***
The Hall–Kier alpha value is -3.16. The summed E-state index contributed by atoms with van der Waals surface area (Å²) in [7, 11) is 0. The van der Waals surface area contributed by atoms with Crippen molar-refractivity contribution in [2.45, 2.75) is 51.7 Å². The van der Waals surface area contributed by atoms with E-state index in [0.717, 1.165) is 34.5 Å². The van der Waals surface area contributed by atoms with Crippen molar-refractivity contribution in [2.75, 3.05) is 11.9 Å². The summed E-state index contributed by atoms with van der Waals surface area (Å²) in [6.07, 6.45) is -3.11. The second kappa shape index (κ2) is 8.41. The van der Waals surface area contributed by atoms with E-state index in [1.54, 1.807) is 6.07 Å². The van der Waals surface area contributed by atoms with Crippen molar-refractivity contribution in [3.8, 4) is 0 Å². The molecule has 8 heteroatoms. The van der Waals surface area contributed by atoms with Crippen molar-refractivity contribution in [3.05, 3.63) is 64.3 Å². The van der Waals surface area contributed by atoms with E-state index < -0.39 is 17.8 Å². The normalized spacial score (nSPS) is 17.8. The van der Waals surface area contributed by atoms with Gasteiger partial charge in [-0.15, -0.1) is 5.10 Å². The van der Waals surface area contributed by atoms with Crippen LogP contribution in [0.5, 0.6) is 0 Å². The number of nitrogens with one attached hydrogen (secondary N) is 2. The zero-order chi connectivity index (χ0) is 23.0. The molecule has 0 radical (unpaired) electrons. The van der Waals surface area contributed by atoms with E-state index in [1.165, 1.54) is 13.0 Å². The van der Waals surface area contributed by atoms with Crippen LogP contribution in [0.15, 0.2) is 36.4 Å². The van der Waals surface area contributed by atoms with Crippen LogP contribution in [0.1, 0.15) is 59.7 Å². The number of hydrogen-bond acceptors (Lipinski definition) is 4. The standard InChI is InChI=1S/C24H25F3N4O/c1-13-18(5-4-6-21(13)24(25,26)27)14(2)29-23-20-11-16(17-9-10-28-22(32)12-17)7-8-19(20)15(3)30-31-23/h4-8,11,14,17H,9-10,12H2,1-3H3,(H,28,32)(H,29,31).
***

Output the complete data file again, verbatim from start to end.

The Hall–Kier alpha value is -3.16. The summed E-state index contributed by atoms with van der Waals surface area (Å²) in [7, 11) is 0. The van der Waals surface area contributed by atoms with Crippen molar-refractivity contribution in [2.45, 2.75) is 51.7 Å². The van der Waals surface area contributed by atoms with E-state index in [0.717, 1.165) is 34.5 Å². The van der Waals surface area contributed by atoms with Crippen molar-refractivity contribution in [2.75, 3.05) is 11.9 Å². The summed E-state index contributed by atoms with van der Waals surface area (Å²) in [6.07, 6.45) is -3.11. The second kappa shape index (κ2) is 8.41. The van der Waals surface area contributed by atoms with E-state index in [1.54, 1.807) is 6.07 Å². The van der Waals surface area contributed by atoms with Crippen molar-refractivity contribution in [3.8, 4) is 0 Å². The molecule has 8 heteroatoms. The van der Waals surface area contributed by atoms with Crippen molar-refractivity contribution in [3.05, 3.63) is 64.3 Å². The van der Waals surface area contributed by atoms with E-state index < -0.39 is 17.8 Å². The normalized spacial score (nSPS) is 17.8. The van der Waals surface area contributed by atoms with Gasteiger partial charge in [-0.15, -0.1) is 5.10 Å². The van der Waals surface area contributed by atoms with Crippen LogP contribution in [0.5, 0.6) is 0 Å². The number of nitrogens with one attached hydrogen (secondary N) is 2. The zero-order chi connectivity index (χ0) is 23.0. The molecule has 0 radical (unpaired) electrons. The van der Waals surface area contributed by atoms with E-state index in [1.165, 1.54) is 13.0 Å². The van der Waals surface area contributed by atoms with Crippen LogP contribution in [0.15, 0.2) is 36.4 Å². The van der Waals surface area contributed by atoms with Crippen LogP contribution in [0.1, 0.15) is 59.7 Å². The number of hydrogen-bond acceptors (Lipinski definition) is 4. The standard InChI is InChI=1S/C24H25F3N4O/c1-13-18(5-4-6-21(13)24(25,26)27)14(2)29-23-20-11-16(17-9-10-28-22(32)12-17)7-8-19(20)15(3)30-31-23/h4-8,11,14,17H,9-10,12H2,1-3H3,(H,28,32)(H,29,31).